The hacker group blamed for this weekend’s ransomware attack on the Colonial petroleum pipeline has insisted it only wanted to make money and regretted “creating problems for society”.
In a statement posted on Monday, the criminal group known as DarkSide said it was “apolitical” and attempted to deflect blame for the attack on to “partners” that had used its ransomware technology.
The FBI on Monday named DarkSide as the perpetrator of a giant hack that has taken a key US oil pipeline offline for three days, threatening to drive up fuel prices and forcing the US government to bring in emergency powers to keep supplies flowing.
“The FBI confirms that the DarkSide ransomware is responsible for the compromise of the Colonial Pipeline networks,” the agency said in a statement. “We continue to work with the company and our government partners on the investigation.”
Ransomware attacks involve hackers taking control of an organisation’s data or software systems, locking out the owners using encryption until a payment is made.
“Our goal is to make money, and not creating problems for society,” DarkSide said, adding that it would “check each company that our partners want to encrypt to avoid social consequences in the future”.
DarkSide emerged as one of the leading ransomware outfits last August, and is believed to be run from Russia by an experienced team of online criminals. Silicon Valley-based cyber security company CrowdStrike has traced DarkSide’s origins to the criminal hacking group known as Carbon Spider, which “dramatically overhauled their operations” last year to focus on the fast-growing field of ransomware.
“We are a new product on the market, but that does not mean that we have no experience and we came from nowhere,” DarkSide has said previously.
Brett Callow, an analyst at the cyber security group Emsisoft, said: “DarkSide doesn’t eat in Russia. It checks the language used by the system and, if it’s Russian, it quits without encrypting.”
He added that the group rented out its services on the dark web. “DarkSide is a ransomware-as-a-service operation. I assume the attack on Colonial was carried out by an affiliate and the group is concerned about the level of attention it has attracted.”
In a sign of how ransomware has become a professionalised industry, DarkSide operates its own “press office” and claims to have an ethical approach to choosing its targets. DarkSide’s website claims that “based on our principles”, it will hold off from attacking medical institutions such as hospitals, care homes and vaccine developers; the providers of funeral services; schools and universities; non-profits and governmental organisations.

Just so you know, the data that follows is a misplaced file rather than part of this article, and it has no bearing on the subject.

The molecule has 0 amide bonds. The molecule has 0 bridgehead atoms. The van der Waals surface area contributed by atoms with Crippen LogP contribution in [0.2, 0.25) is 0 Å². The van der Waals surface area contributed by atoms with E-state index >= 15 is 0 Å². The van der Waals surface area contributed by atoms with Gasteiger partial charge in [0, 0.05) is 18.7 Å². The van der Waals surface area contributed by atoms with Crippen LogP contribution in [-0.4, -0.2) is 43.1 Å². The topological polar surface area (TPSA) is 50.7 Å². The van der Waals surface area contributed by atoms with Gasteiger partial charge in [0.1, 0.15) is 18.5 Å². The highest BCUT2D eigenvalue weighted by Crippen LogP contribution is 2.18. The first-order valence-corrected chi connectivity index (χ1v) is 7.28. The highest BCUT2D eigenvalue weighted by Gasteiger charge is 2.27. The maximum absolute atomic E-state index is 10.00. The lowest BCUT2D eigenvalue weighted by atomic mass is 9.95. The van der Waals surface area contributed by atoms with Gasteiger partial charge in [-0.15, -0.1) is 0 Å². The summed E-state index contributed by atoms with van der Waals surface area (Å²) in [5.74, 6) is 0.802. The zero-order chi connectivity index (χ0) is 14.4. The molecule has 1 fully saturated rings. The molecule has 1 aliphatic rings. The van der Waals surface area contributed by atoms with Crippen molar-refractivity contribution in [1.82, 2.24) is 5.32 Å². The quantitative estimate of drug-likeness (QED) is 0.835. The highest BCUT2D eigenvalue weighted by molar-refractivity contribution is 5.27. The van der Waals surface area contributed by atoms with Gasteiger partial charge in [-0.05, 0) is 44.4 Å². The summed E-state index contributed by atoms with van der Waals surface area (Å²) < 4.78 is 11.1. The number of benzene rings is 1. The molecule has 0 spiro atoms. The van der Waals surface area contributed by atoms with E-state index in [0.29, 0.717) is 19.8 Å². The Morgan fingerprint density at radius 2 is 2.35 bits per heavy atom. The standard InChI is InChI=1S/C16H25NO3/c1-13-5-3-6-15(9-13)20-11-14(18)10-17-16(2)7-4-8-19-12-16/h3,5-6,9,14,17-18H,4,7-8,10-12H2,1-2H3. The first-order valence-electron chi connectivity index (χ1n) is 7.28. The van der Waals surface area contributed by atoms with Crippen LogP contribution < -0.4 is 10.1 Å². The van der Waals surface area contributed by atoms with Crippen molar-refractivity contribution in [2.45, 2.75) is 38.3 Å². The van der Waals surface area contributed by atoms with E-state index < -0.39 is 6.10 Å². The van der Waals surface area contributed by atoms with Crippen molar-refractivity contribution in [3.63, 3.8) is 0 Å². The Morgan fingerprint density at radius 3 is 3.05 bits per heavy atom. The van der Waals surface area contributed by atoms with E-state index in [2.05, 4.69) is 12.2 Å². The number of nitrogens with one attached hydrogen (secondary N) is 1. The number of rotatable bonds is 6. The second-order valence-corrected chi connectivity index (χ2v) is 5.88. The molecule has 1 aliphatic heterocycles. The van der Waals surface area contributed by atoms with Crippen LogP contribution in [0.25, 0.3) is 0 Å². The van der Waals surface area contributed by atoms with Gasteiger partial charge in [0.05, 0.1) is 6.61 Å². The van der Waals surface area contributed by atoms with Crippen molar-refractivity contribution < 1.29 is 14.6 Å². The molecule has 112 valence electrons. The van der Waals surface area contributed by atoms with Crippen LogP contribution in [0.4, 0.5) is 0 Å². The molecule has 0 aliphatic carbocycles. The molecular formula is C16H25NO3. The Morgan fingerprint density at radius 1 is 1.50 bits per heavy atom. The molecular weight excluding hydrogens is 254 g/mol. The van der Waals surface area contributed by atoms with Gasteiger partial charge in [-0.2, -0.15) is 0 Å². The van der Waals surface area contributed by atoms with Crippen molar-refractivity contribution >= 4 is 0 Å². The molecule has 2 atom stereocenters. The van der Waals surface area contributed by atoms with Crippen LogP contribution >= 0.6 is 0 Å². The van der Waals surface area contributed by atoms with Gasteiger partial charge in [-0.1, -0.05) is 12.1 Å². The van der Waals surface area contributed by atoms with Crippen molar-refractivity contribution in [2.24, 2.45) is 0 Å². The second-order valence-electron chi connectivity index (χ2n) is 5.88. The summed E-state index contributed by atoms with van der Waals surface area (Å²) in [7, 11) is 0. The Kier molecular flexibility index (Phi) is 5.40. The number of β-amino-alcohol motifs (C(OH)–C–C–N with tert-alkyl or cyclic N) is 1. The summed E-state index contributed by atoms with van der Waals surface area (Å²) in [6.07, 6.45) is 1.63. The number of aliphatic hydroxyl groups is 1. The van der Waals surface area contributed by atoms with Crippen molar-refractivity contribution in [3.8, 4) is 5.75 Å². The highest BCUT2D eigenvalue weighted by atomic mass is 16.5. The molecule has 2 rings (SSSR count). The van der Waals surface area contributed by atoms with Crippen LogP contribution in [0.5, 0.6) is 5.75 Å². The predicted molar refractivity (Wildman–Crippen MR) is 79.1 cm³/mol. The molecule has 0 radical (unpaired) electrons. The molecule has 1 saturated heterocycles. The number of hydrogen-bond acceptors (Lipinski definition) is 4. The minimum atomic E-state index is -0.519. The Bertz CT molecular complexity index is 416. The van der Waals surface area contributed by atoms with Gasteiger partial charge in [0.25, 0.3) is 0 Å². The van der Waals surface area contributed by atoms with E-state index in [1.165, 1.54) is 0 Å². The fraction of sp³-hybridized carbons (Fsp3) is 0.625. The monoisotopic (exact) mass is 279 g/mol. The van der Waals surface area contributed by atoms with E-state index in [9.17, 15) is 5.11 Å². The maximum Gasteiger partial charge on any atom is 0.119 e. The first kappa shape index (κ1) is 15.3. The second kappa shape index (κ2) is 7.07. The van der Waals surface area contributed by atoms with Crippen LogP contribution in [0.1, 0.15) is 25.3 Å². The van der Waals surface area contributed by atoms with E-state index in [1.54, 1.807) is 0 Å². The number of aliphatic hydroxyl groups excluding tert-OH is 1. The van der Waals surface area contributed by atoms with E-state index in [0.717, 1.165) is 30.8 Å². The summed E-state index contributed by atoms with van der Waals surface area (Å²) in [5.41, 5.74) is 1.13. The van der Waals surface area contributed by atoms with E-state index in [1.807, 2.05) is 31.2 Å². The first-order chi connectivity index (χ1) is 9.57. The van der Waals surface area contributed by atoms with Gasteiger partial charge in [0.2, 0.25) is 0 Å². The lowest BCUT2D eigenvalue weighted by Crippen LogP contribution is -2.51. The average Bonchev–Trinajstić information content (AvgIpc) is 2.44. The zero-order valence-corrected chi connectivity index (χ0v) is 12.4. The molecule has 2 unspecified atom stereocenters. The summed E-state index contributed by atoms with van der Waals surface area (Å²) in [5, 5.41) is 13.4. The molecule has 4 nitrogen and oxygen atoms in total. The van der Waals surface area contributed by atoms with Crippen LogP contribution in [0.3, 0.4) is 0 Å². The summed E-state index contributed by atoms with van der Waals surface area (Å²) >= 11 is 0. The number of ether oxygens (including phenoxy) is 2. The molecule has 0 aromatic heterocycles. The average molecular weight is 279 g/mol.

That stands in contrast to the rest of the ransomware industry, for whom healthcare providers and the public sector are among the largest targets. Colonial Pipeline is a private company owned by investors including Shell, KKR and Koch Capital.
IT security firm Kaspersky said DarkSide aimed to “generate as much online buzz as possible”.
“More media attention could lead to more widespread fear of DarkSide, potentially meaning a greater chance the next victim will decide just to pay instead of causing trouble,” Kaspersky researcher Roman Dedenok said in a recent blog post.
Its previous targets reportedly include property group Brookfield, Discountcar.com, a Canadian subsidiary of car rental group Enterprise, and CompuCom, a US-based IT support provider owned by the parent company of Office Depot.
Arete, which provides incident response services to victims of cyber crime, has found that DarkSide most commonly targets professional services and manufacturing companies, with its ransom demands ranging between $3m and $10m, though the security news site Bleeping Computer has found evidence of smaller ransoms in the hundreds of thousands of dollars too.
In an email interview with security blog DataBreaches.net, a DarkSide representative calling themselves “DarkSupp” said that the outfit researched how much their target might be able to pay — for instance, by looking at their insurance coverage — before deciding how much ransom to demand.
“We only attack companies that can pay the requested amount,” DarkSide has said previously. “We do not want to kill your business.”
According to screenshots from one victim published by Bleeping Computer, DarkSide sends each target a clear list of instructions entitled “Welcome to Dark”. Specific details and samples of the stolen data are presented and victims are warned that these will be automatically published online for at least six months if they refuse to pay. This technique of both locking victims out of their systems and also threatening to embarrass them by making the stolen data public is known as “double extortion”.
The DarkSide hackers also try to reassure their victims that they will play by their own rules, saying: “We value our reputation. If we do not do our work and liabilities, nobody will pay us.” It even offers to provide technical support, “in case of problems” using the decryption tool that their victims receive when they pay up.
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Ransomware attacks jumped 62 per cent last year, according to firewall developer SonicWall, including more than 200m hits in the US. That was partly driven by the pandemic, as businesses forced to flee the office grappled with the task of securing their remote employees, as well as the rise of bitcoin, through which many hackers demand payment. A recent survey by insurance group Hiscox found that more than half of those targeted by ransomware pay up.
Additional reporting by James Politi in Washington